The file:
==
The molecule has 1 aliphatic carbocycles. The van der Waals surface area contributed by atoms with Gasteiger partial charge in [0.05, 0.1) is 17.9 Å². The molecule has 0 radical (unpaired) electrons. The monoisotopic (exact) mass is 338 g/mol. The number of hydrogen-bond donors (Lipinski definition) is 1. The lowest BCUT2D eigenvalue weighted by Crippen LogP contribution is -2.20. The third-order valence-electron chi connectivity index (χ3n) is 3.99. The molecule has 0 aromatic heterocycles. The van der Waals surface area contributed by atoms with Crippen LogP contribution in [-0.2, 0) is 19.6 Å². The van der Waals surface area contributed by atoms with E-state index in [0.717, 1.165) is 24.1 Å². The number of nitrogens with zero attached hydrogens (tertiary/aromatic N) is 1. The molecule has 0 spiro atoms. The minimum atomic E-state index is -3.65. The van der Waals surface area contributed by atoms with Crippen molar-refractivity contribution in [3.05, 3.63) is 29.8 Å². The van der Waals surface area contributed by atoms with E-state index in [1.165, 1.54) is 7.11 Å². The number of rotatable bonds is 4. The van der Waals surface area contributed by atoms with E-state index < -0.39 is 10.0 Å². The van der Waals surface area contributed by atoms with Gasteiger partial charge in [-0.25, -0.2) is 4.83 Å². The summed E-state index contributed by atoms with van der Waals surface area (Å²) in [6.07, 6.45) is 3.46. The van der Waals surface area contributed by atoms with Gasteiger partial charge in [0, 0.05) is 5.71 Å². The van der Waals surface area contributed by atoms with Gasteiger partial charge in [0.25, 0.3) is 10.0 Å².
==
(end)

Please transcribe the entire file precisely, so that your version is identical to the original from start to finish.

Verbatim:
The molecule has 1 aliphatic carbocycles. The van der Waals surface area contributed by atoms with Gasteiger partial charge in [0.05, 0.1) is 17.9 Å². The molecule has 0 radical (unpaired) electrons. The monoisotopic (exact) mass is 338 g/mol. The number of hydrogen-bond donors (Lipinski definition) is 1. The lowest BCUT2D eigenvalue weighted by Crippen LogP contribution is -2.20. The third-order valence-electron chi connectivity index (χ3n) is 3.99. The molecule has 0 aromatic heterocycles. The van der Waals surface area contributed by atoms with Crippen LogP contribution in [-0.2, 0) is 19.6 Å². The van der Waals surface area contributed by atoms with E-state index in [0.717, 1.165) is 24.1 Å². The number of nitrogens with zero attached hydrogens (tertiary/aromatic N) is 1. The molecule has 0 spiro atoms. The minimum atomic E-state index is -3.65. The van der Waals surface area contributed by atoms with Crippen molar-refractivity contribution in [3.05, 3.63) is 29.8 Å². The van der Waals surface area contributed by atoms with E-state index in [1.165, 1.54) is 7.11 Å². The number of rotatable bonds is 4. The van der Waals surface area contributed by atoms with E-state index < -0.39 is 10.0 Å². The van der Waals surface area contributed by atoms with Gasteiger partial charge in [-0.25, -0.2) is 4.83 Å². The summed E-state index contributed by atoms with van der Waals surface area (Å²) in [6.07, 6.45) is 3.46. The van der Waals surface area contributed by atoms with Gasteiger partial charge in [0, 0.05) is 5.71 Å². The van der Waals surface area contributed by atoms with Gasteiger partial charge in [0.25, 0.3) is 10.0 Å².